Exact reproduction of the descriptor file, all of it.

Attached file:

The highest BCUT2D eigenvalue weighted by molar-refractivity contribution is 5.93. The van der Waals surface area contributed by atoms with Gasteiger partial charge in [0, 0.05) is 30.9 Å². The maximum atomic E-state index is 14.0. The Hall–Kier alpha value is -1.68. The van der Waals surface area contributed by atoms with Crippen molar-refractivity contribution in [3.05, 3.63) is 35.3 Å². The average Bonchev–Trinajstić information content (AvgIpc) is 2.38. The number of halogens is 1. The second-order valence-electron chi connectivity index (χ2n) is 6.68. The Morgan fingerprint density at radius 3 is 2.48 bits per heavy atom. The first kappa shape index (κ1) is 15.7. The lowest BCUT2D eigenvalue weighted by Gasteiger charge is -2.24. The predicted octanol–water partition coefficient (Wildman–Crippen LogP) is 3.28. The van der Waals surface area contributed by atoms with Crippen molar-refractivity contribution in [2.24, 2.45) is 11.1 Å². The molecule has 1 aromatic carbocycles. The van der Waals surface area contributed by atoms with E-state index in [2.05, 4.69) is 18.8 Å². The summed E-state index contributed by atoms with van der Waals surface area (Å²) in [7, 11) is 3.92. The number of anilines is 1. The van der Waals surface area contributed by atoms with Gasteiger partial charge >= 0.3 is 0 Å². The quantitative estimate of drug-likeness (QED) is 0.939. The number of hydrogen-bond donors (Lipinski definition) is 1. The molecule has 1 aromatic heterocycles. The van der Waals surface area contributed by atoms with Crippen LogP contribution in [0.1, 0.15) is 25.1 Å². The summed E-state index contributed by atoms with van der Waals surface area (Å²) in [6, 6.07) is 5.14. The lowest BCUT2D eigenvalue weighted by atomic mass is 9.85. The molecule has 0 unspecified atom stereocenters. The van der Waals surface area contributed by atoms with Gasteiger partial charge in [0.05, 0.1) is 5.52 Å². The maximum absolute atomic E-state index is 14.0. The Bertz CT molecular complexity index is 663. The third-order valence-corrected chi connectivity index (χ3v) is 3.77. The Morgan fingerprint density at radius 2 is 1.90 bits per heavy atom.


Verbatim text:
The highest BCUT2D eigenvalue weighted by molar-refractivity contribution is 5.93. The van der Waals surface area contributed by atoms with Gasteiger partial charge in [0, 0.05) is 30.9 Å². The maximum atomic E-state index is 14.0. The Hall–Kier alpha value is -1.68. The van der Waals surface area contributed by atoms with Crippen molar-refractivity contribution in [3.05, 3.63) is 35.3 Å². The average Bonchev–Trinajstić information content (AvgIpc) is 2.38. The number of halogens is 1. The second-order valence-electron chi connectivity index (χ2n) is 6.68. The Morgan fingerprint density at radius 3 is 2.48 bits per heavy atom. The first kappa shape index (κ1) is 15.7. The lowest BCUT2D eigenvalue weighted by Gasteiger charge is -2.24. The predicted octanol–water partition coefficient (Wildman–Crippen LogP) is 3.28. The van der Waals surface area contributed by atoms with Crippen molar-refractivity contribution in [2.24, 2.45) is 11.1 Å². The molecule has 1 aromatic carbocycles. The van der Waals surface area contributed by atoms with E-state index in [2.05, 4.69) is 18.8 Å². The summed E-state index contributed by atoms with van der Waals surface area (Å²) in [7, 11) is 3.92. The number of anilines is 1. The van der Waals surface area contributed by atoms with Gasteiger partial charge >= 0.3 is 0 Å². The quantitative estimate of drug-likeness (QED) is 0.939. The number of hydrogen-bond donors (Lipinski definition) is 1. The molecule has 1 aromatic heterocycles. The van der Waals surface area contributed by atoms with Crippen LogP contribution in [0.1, 0.15) is 25.1 Å². The summed E-state index contributed by atoms with van der Waals surface area (Å²) in [6, 6.07) is 5.14. The lowest BCUT2D eigenvalue weighted by atomic mass is 9.85. The molecule has 0 unspecified atom stereocenters. The van der Waals surface area contributed by atoms with Gasteiger partial charge in [0.05, 0.1) is 5.52 Å². The maximum absolute atomic E-state index is 14.0. The Bertz CT molecular complexity index is 663. The third-order valence-corrected chi connectivity index (χ3v) is 3.77. The Morgan fingerprint density at radius 2 is 1.90 bits per heavy atom.